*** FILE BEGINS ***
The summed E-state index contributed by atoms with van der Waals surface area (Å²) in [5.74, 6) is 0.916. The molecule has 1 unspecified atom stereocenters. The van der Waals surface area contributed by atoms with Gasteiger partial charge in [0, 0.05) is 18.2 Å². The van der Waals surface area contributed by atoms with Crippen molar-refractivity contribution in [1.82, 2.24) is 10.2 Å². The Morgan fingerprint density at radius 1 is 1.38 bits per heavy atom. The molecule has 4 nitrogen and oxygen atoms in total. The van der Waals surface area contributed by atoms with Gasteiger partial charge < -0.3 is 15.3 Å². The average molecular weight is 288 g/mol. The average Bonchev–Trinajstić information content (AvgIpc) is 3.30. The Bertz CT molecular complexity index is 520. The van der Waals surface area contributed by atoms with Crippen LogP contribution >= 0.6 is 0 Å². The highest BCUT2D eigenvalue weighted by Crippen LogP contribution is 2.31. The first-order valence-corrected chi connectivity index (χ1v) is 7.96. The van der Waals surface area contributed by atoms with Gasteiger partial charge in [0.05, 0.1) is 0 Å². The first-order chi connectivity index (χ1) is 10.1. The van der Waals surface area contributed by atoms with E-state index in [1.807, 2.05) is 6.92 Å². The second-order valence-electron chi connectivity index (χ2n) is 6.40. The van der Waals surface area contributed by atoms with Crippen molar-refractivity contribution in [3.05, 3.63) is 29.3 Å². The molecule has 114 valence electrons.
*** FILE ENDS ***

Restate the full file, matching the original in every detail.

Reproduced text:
The summed E-state index contributed by atoms with van der Waals surface area (Å²) in [5.74, 6) is 0.916. The molecule has 1 unspecified atom stereocenters. The van der Waals surface area contributed by atoms with Gasteiger partial charge in [0, 0.05) is 18.2 Å². The van der Waals surface area contributed by atoms with Crippen molar-refractivity contribution in [1.82, 2.24) is 10.2 Å². The Morgan fingerprint density at radius 1 is 1.38 bits per heavy atom. The molecule has 4 nitrogen and oxygen atoms in total. The van der Waals surface area contributed by atoms with Gasteiger partial charge < -0.3 is 15.3 Å². The average molecular weight is 288 g/mol. The average Bonchev–Trinajstić information content (AvgIpc) is 3.30. The Bertz CT molecular complexity index is 520. The van der Waals surface area contributed by atoms with Crippen LogP contribution >= 0.6 is 0 Å². The highest BCUT2D eigenvalue weighted by Crippen LogP contribution is 2.31. The first-order valence-corrected chi connectivity index (χ1v) is 7.96. The van der Waals surface area contributed by atoms with Gasteiger partial charge in [0.05, 0.1) is 0 Å². The first-order chi connectivity index (χ1) is 10.1. The van der Waals surface area contributed by atoms with E-state index in [1.807, 2.05) is 6.92 Å². The second-order valence-electron chi connectivity index (χ2n) is 6.40. The van der Waals surface area contributed by atoms with Crippen molar-refractivity contribution in [3.05, 3.63) is 29.3 Å². The molecule has 114 valence electrons.